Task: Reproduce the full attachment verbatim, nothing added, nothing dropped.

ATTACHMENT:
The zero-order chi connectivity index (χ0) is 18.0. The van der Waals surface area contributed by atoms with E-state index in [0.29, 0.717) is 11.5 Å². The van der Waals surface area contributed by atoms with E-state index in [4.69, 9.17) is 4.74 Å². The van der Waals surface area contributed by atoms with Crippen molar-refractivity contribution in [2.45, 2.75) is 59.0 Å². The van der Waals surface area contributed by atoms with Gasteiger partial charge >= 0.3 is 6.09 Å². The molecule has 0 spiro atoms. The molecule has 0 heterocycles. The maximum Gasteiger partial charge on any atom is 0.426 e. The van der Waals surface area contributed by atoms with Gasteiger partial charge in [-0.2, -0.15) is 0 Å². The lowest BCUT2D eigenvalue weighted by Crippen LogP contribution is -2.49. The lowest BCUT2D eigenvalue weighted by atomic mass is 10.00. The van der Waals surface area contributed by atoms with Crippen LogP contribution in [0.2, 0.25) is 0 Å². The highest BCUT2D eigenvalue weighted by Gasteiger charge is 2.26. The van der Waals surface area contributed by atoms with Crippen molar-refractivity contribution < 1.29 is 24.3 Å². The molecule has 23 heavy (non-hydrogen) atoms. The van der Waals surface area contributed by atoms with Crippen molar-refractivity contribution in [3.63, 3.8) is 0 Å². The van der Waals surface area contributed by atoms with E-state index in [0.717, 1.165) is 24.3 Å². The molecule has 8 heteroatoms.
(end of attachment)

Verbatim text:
The zero-order chi connectivity index (χ0) is 18.0. The van der Waals surface area contributed by atoms with E-state index in [0.29, 0.717) is 11.5 Å². The van der Waals surface area contributed by atoms with E-state index in [4.69, 9.17) is 4.74 Å². The van der Waals surface area contributed by atoms with Crippen molar-refractivity contribution in [2.45, 2.75) is 59.0 Å². The van der Waals surface area contributed by atoms with Gasteiger partial charge >= 0.3 is 6.09 Å². The molecule has 0 spiro atoms. The molecule has 0 heterocycles. The maximum Gasteiger partial charge on any atom is 0.426 e. The van der Waals surface area contributed by atoms with Gasteiger partial charge in [-0.2, -0.15) is 0 Å². The lowest BCUT2D eigenvalue weighted by Crippen LogP contribution is -2.49. The lowest BCUT2D eigenvalue weighted by atomic mass is 10.00. The van der Waals surface area contributed by atoms with Crippen LogP contribution in [0.2, 0.25) is 0 Å². The highest BCUT2D eigenvalue weighted by Gasteiger charge is 2.26. The van der Waals surface area contributed by atoms with Crippen molar-refractivity contribution < 1.29 is 24.3 Å². The molecule has 23 heavy (non-hydrogen) atoms. The van der Waals surface area contributed by atoms with Crippen molar-refractivity contribution in [3.63, 3.8) is 0 Å². The van der Waals surface area contributed by atoms with E-state index in [0.717, 1.165) is 24.3 Å². The molecule has 8 heteroatoms.